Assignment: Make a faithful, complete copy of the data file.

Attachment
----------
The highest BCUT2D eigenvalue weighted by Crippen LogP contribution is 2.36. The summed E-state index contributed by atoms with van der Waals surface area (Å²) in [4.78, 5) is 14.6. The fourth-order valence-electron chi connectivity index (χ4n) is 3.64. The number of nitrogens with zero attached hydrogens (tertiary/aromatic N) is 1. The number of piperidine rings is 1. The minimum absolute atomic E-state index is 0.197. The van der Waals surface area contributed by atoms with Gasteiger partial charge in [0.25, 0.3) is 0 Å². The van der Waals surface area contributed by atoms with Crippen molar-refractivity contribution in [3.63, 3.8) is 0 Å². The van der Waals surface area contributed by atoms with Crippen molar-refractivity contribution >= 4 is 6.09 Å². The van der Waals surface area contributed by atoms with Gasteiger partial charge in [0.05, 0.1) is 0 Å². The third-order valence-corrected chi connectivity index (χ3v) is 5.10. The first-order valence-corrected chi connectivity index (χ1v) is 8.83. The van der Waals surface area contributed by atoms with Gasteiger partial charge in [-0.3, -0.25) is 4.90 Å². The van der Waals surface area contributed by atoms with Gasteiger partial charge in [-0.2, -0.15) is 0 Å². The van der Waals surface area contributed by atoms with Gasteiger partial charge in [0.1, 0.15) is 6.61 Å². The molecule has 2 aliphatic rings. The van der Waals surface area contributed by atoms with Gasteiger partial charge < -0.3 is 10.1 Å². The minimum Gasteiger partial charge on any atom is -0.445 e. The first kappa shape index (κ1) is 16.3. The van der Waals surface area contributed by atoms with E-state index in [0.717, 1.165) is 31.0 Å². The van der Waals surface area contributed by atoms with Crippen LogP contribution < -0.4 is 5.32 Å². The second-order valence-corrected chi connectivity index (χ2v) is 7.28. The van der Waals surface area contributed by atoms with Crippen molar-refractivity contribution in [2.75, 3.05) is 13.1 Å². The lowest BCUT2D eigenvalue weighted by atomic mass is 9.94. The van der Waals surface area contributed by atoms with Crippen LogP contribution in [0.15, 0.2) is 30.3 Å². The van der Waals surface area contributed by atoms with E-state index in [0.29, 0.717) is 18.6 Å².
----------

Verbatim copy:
The highest BCUT2D eigenvalue weighted by Crippen LogP contribution is 2.36. The summed E-state index contributed by atoms with van der Waals surface area (Å²) in [4.78, 5) is 14.6. The fourth-order valence-electron chi connectivity index (χ4n) is 3.64. The number of nitrogens with zero attached hydrogens (tertiary/aromatic N) is 1. The number of piperidine rings is 1. The minimum absolute atomic E-state index is 0.197. The van der Waals surface area contributed by atoms with Gasteiger partial charge in [0.25, 0.3) is 0 Å². The van der Waals surface area contributed by atoms with Crippen molar-refractivity contribution in [3.63, 3.8) is 0 Å². The van der Waals surface area contributed by atoms with Crippen molar-refractivity contribution >= 4 is 6.09 Å². The van der Waals surface area contributed by atoms with Gasteiger partial charge in [0.05, 0.1) is 0 Å². The third-order valence-corrected chi connectivity index (χ3v) is 5.10. The first-order valence-corrected chi connectivity index (χ1v) is 8.83. The van der Waals surface area contributed by atoms with Gasteiger partial charge in [-0.3, -0.25) is 4.90 Å². The van der Waals surface area contributed by atoms with Gasteiger partial charge in [-0.2, -0.15) is 0 Å². The van der Waals surface area contributed by atoms with Gasteiger partial charge in [0.1, 0.15) is 6.61 Å². The molecule has 2 aliphatic rings. The van der Waals surface area contributed by atoms with Gasteiger partial charge < -0.3 is 10.1 Å². The minimum Gasteiger partial charge on any atom is -0.445 e. The first kappa shape index (κ1) is 16.3. The van der Waals surface area contributed by atoms with E-state index in [0.717, 1.165) is 31.0 Å². The van der Waals surface area contributed by atoms with Crippen LogP contribution < -0.4 is 5.32 Å². The second-order valence-corrected chi connectivity index (χ2v) is 7.28. The van der Waals surface area contributed by atoms with Crippen molar-refractivity contribution in [2.75, 3.05) is 13.1 Å². The lowest BCUT2D eigenvalue weighted by atomic mass is 9.94. The van der Waals surface area contributed by atoms with Crippen LogP contribution in [0.15, 0.2) is 30.3 Å². The van der Waals surface area contributed by atoms with E-state index in [0.29, 0.717) is 18.6 Å².